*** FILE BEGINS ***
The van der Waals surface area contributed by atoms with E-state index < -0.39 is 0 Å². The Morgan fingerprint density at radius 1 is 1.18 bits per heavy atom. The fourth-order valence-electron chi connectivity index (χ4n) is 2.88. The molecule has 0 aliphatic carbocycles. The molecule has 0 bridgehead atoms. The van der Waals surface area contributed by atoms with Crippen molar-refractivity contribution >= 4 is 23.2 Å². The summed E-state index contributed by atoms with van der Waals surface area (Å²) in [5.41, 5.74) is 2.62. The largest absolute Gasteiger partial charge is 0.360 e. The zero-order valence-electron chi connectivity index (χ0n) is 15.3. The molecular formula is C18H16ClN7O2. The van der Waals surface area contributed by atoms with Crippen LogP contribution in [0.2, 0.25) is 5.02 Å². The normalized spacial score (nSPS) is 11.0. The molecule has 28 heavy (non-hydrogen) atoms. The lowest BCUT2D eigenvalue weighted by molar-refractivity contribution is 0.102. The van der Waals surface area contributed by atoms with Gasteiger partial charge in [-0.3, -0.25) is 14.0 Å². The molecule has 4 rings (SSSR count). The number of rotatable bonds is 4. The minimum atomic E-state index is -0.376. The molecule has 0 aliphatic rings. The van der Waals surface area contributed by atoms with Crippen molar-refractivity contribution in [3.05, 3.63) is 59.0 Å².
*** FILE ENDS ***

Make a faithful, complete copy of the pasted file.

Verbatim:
The van der Waals surface area contributed by atoms with E-state index < -0.39 is 0 Å². The Morgan fingerprint density at radius 1 is 1.18 bits per heavy atom. The fourth-order valence-electron chi connectivity index (χ4n) is 2.88. The molecule has 0 aliphatic carbocycles. The molecule has 0 bridgehead atoms. The van der Waals surface area contributed by atoms with Crippen molar-refractivity contribution >= 4 is 23.2 Å². The summed E-state index contributed by atoms with van der Waals surface area (Å²) in [5.41, 5.74) is 2.62. The largest absolute Gasteiger partial charge is 0.360 e. The zero-order valence-electron chi connectivity index (χ0n) is 15.3. The molecular formula is C18H16ClN7O2. The van der Waals surface area contributed by atoms with Crippen LogP contribution in [0.2, 0.25) is 5.02 Å². The normalized spacial score (nSPS) is 11.0. The molecule has 28 heavy (non-hydrogen) atoms. The lowest BCUT2D eigenvalue weighted by molar-refractivity contribution is 0.102. The van der Waals surface area contributed by atoms with Gasteiger partial charge in [-0.3, -0.25) is 14.0 Å². The molecule has 4 rings (SSSR count). The number of rotatable bonds is 4. The minimum atomic E-state index is -0.376. The molecule has 0 aliphatic rings. The van der Waals surface area contributed by atoms with Crippen molar-refractivity contribution in [3.05, 3.63) is 59.0 Å².